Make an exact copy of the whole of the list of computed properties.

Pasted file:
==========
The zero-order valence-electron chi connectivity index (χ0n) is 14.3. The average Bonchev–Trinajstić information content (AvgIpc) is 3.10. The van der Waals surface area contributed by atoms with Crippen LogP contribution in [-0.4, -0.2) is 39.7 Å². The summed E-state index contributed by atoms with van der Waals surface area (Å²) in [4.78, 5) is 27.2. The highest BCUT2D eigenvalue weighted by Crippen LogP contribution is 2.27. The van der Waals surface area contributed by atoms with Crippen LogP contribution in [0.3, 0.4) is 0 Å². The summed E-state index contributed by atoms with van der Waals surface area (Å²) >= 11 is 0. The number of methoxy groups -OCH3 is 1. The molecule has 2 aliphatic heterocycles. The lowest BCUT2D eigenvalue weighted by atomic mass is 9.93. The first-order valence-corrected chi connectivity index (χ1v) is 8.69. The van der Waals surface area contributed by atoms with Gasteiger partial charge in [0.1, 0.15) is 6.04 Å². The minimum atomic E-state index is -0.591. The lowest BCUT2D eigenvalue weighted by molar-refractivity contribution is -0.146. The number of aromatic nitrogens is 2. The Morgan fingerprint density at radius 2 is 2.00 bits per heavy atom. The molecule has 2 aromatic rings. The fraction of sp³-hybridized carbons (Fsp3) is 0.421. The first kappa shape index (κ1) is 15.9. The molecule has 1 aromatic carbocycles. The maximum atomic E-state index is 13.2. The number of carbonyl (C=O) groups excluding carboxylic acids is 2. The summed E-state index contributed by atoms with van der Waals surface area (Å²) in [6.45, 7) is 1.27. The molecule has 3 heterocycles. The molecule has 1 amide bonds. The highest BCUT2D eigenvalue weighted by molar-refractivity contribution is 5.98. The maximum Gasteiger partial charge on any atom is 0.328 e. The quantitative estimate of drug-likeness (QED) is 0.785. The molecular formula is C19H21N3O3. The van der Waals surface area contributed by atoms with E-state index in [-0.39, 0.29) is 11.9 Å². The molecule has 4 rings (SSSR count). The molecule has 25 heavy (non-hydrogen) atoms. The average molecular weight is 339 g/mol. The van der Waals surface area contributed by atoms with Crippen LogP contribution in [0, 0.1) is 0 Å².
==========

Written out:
The zero-order valence-electron chi connectivity index (χ0n) is 14.3. The average Bonchev–Trinajstić information content (AvgIpc) is 3.10. The van der Waals surface area contributed by atoms with Crippen LogP contribution in [-0.4, -0.2) is 39.7 Å². The summed E-state index contributed by atoms with van der Waals surface area (Å²) in [4.78, 5) is 27.2. The highest BCUT2D eigenvalue weighted by Crippen LogP contribution is 2.27. The van der Waals surface area contributed by atoms with Crippen LogP contribution in [0.3, 0.4) is 0 Å². The summed E-state index contributed by atoms with van der Waals surface area (Å²) >= 11 is 0. The number of methoxy groups -OCH3 is 1. The molecule has 2 aliphatic heterocycles. The lowest BCUT2D eigenvalue weighted by atomic mass is 9.93. The first-order valence-corrected chi connectivity index (χ1v) is 8.69. The van der Waals surface area contributed by atoms with Gasteiger partial charge in [0.1, 0.15) is 6.04 Å². The minimum atomic E-state index is -0.591. The lowest BCUT2D eigenvalue weighted by molar-refractivity contribution is -0.146. The number of aromatic nitrogens is 2. The Morgan fingerprint density at radius 2 is 2.00 bits per heavy atom. The molecule has 2 aromatic rings. The fraction of sp³-hybridized carbons (Fsp3) is 0.421. The first kappa shape index (κ1) is 15.9. The molecule has 1 aromatic carbocycles. The maximum atomic E-state index is 13.2. The number of carbonyl (C=O) groups excluding carboxylic acids is 2. The summed E-state index contributed by atoms with van der Waals surface area (Å²) in [6.45, 7) is 1.27. The molecule has 3 heterocycles. The molecule has 1 amide bonds. The highest BCUT2D eigenvalue weighted by molar-refractivity contribution is 5.98. The maximum Gasteiger partial charge on any atom is 0.328 e. The quantitative estimate of drug-likeness (QED) is 0.785. The molecular formula is C19H21N3O3. The van der Waals surface area contributed by atoms with E-state index in [-0.39, 0.29) is 11.9 Å². The molecule has 4 rings (SSSR count). The molecule has 25 heavy (non-hydrogen) atoms. The average molecular weight is 339 g/mol. The van der Waals surface area contributed by atoms with Crippen LogP contribution in [0, 0.1) is 0 Å².